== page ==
Campaigners aim to raise £30,000 to cover legal costs for judicial review of controversial housing development in Bures St Mary
A long-running fight over controversial homes in Bures St Mary will now be taken before the High Court, as opponents look to raise up to £30,000 to fund the legal battle.
A judicial review into Babergh District Council’s approval of a partly-built development on Cuckoo Hill has been filed by Bures St Mary Parish Council, on behalf of villagers, who have agreed to cover the legal costs through crowd-funding.
Babergh’s planning committee green-lit three retrospective applications for four houses on the old slaughterhouse site in August, but imposed demolition notices on the other two.
Community campaign Keep Bures Beautiful, which has criticised the district council for reversing its refusal of all six homes a year earlier, has now distributed leaflets around the village to garner support, and has organised a series of fundraising events for the new year.
Campaigner David Cousins told the Free Press the strength of feeling across the village had prompted the decision to pursue the legal action, which he hopes will be heard by the court in the first half of 2020.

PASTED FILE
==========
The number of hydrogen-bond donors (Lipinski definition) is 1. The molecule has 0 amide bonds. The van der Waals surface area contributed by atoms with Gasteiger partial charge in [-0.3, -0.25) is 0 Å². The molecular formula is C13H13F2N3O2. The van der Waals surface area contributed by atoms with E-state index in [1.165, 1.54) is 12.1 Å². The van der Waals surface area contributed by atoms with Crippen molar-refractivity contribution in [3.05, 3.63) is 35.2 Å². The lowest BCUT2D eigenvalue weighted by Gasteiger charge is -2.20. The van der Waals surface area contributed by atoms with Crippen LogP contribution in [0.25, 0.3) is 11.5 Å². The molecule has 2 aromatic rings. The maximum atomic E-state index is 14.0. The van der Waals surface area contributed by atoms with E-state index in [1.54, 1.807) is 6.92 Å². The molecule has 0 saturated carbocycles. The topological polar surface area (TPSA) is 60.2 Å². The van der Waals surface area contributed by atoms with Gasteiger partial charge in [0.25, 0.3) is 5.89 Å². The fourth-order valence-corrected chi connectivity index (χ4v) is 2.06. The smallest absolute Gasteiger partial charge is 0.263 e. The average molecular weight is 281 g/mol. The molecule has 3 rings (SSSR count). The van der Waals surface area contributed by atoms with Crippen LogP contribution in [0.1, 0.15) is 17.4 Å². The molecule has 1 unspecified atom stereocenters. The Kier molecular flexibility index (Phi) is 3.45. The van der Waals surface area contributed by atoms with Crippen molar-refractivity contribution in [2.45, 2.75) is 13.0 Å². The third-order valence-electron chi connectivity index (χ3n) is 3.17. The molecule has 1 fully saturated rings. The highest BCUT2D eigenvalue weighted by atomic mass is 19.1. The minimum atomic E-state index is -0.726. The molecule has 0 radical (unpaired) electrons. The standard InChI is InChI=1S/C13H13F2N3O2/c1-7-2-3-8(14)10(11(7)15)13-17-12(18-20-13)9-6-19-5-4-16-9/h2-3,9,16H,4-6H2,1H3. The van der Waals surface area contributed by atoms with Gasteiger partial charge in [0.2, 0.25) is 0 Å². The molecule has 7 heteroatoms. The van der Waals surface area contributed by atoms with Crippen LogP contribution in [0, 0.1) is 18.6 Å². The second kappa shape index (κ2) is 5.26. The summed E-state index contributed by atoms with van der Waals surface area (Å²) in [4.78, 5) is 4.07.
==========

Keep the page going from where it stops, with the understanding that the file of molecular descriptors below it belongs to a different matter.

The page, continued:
“The issue is strongly felt,” he said. “There’s a breadth of opinion that the Bures community is being ignored by planners when it comes to making their decisions.
“There is a considerable feeling of injustice, in regard to the approval of the scheme in the first place, and the problem with enforcement of the original planning permission. The final decision in August was the straw that broke the camel’s back.”
He added that the legal costs will be recovered if the review is successful, and the money will be distributed back to all named contributors.
The first fundraising event is a bring-and-buy sale at Bures Community Centre on January 12, from 2pm to 4pm.
To find out more about fundraising, email Kenn Butcher via email@example.com.
Developer Stemar, which initially received permission for six homes back in 2015, has submitted an appeal of its own to the Government’s planning inspectorate, seeking to keep all six buildings standing.
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More by this authorThomas Malina
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